Tesla Cofounder’s Recycling Startup Plans To Become EV Battery Material Powerhouse

Redwood Materials plans to construct a $1B plant to manufacture cathode- and anode materials for electric car batteries, starting in 2025.
Redwood Materials is a battery recycling company that was founded by JB Straubel (the former tech chief at Tesla) and planned to go beyond the mere recovery of valuable materials from old lithium-ion batteries and invest over $1 billion in a U.S. manufacturing plant that will produce materials necessary for electric vehicles.
The business venture is based in Carson City, Nevada. In July, it raised $700,000,000 to accelerate the recovery of lithium and cobalt. Redwood will locate a battery materials plant at a site in 2022. The plant can produce 100 gigawatt-hours of cathode material and enough anode foil to manufacture a million electrified vehicles each year by 2025. The company stated that the plant will employ approximately 1,000 people and achieve a fivefold increase in annual output by 2030.
Redwood will be producing strategic battery materials in America, first supplying partners in battery cell manufacturing with anode foil and cathode activate materials,” CEO Straubel wrote in the post. “We intend to transform the lithium-ion supply chain through large-scale production of these domestic materials from as many as possible and supplemented with sustainably-minded material. The company’s plan coincides with an initiative by the Biden Administration to significantly expand production and sell electric cars as part of its efforts to combat global warming. To do so, it is necessary to increase supplies of materials from around the globe, expand production of U.S. battery packs and localize the production of components that go in battery cells. The current output of the anode- and cathode material each cell requires is mainly in Asia.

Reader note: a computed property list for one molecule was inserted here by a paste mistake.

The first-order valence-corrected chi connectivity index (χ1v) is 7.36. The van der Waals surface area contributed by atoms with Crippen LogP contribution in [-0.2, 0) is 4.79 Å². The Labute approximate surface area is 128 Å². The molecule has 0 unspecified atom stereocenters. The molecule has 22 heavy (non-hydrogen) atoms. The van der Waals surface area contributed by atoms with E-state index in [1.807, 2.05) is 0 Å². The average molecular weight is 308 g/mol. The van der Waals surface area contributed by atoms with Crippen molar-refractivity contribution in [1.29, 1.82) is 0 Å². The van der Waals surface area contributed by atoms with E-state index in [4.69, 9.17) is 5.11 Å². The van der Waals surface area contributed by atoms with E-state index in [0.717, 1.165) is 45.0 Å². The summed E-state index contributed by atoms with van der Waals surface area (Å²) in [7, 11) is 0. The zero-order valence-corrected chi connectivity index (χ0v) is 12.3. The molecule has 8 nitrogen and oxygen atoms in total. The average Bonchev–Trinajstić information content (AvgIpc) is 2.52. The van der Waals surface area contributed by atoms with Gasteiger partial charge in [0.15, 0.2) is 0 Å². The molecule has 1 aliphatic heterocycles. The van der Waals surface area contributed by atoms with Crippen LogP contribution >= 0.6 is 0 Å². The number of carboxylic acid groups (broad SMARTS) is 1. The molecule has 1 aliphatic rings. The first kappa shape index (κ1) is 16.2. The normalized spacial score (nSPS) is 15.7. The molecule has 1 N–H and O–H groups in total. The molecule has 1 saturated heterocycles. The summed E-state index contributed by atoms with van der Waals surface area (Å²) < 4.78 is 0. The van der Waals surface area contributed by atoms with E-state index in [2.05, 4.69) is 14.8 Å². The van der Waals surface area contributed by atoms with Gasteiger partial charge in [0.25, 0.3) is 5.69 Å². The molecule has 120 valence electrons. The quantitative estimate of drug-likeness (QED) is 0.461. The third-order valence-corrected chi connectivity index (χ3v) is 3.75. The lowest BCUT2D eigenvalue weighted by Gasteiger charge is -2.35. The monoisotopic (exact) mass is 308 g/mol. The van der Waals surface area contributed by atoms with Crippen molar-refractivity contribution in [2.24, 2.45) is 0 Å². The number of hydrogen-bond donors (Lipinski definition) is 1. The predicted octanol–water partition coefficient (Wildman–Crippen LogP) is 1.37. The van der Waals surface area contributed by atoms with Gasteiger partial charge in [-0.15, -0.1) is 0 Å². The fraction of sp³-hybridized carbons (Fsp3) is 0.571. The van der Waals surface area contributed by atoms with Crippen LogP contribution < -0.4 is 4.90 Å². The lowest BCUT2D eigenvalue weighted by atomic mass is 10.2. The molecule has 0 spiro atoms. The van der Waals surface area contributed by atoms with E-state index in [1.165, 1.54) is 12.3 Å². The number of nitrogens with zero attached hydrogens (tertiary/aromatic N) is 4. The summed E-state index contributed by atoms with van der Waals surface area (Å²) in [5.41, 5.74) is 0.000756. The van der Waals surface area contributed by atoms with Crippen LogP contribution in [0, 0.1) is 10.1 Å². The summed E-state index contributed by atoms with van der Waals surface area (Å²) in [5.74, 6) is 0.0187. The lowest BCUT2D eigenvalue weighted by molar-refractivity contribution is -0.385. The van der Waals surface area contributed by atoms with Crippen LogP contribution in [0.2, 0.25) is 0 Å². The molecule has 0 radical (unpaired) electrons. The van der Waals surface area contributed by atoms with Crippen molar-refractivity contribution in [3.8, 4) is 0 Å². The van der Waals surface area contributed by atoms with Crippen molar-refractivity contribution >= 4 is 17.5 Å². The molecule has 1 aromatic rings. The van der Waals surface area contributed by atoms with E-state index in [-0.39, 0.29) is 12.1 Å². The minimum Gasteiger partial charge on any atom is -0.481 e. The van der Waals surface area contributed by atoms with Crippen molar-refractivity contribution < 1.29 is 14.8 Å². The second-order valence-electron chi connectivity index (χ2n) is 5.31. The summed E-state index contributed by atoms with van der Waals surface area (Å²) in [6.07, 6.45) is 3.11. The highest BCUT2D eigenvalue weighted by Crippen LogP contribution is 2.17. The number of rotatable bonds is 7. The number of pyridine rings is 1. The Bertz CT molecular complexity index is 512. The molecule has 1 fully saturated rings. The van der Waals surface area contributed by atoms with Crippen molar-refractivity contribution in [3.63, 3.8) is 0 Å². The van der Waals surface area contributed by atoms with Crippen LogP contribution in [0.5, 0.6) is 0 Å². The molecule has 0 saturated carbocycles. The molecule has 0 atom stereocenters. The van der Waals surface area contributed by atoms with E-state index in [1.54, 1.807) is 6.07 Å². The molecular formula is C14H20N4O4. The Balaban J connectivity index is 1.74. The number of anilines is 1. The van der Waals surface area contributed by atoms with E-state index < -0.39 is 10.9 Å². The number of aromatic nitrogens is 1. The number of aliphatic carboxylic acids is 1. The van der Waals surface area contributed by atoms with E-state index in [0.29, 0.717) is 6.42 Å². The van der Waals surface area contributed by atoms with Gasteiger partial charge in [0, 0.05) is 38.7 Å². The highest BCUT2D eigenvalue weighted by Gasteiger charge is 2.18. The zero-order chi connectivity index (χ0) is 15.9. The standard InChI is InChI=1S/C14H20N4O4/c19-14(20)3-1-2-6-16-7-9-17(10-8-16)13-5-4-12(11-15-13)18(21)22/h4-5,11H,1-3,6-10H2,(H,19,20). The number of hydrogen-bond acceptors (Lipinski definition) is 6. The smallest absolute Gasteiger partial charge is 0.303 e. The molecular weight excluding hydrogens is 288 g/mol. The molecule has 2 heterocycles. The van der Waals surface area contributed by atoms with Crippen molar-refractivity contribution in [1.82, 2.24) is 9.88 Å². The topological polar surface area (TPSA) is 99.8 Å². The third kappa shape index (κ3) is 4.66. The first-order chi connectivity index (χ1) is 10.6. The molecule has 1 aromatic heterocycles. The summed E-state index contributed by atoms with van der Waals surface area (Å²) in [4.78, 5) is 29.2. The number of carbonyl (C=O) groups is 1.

According to Pitchbook, Redwood, which has raised more than $740 million since its inception in 2017, is calculated to be worth $3.7 billion. It uses proprietary processes that separate the commodity materials from old batteries or electronics scrap received by partners such as Panasonic and Envision AESC. The company also owns Proterra, an electric bus builder, and ERI, North America’s largest e-waste recycler.
Straubel said that the company processed 10,000 tonnes of refuse in 2020 at its Nevada Gigafactory facilities and would “recycle many gigawatt-hours” of material this year. Depending on their size, one gigawatt-hour of battery material could be enough to charge between 10,000-20,000 electric vehicles.
Straubel, a Tesla employee, was responsible for overseeing the design of Tesla’s battery pack, motors, and other components, starting with the 2008 Roadster. He also managed the huge Gigafactory in Sparks (Nevada), the largest U.S. battery factory. He left Tesla in late 2019.
Straubel stated that “To make electric vehicles and energy storage products fully sustainable and affordable,” we must close the loop at the end of their life. “This involves more than just recycling batteries. It also means refining the materials that we have recovered and then making them into precision battery materials.
Redwood Materials is intensifying the recycling of scrap materials as well as consumer battery cells. This allows for the recovery of lithium, nickel, cobalt, and other valuable metals.

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Adam Collins
Adam writes about technology, business and economics. With master's degree in Economics, he's presented six papers in international conferences. As a solivagant in the constant state of fernweh, curiosity is the main weapon in his arsenal.

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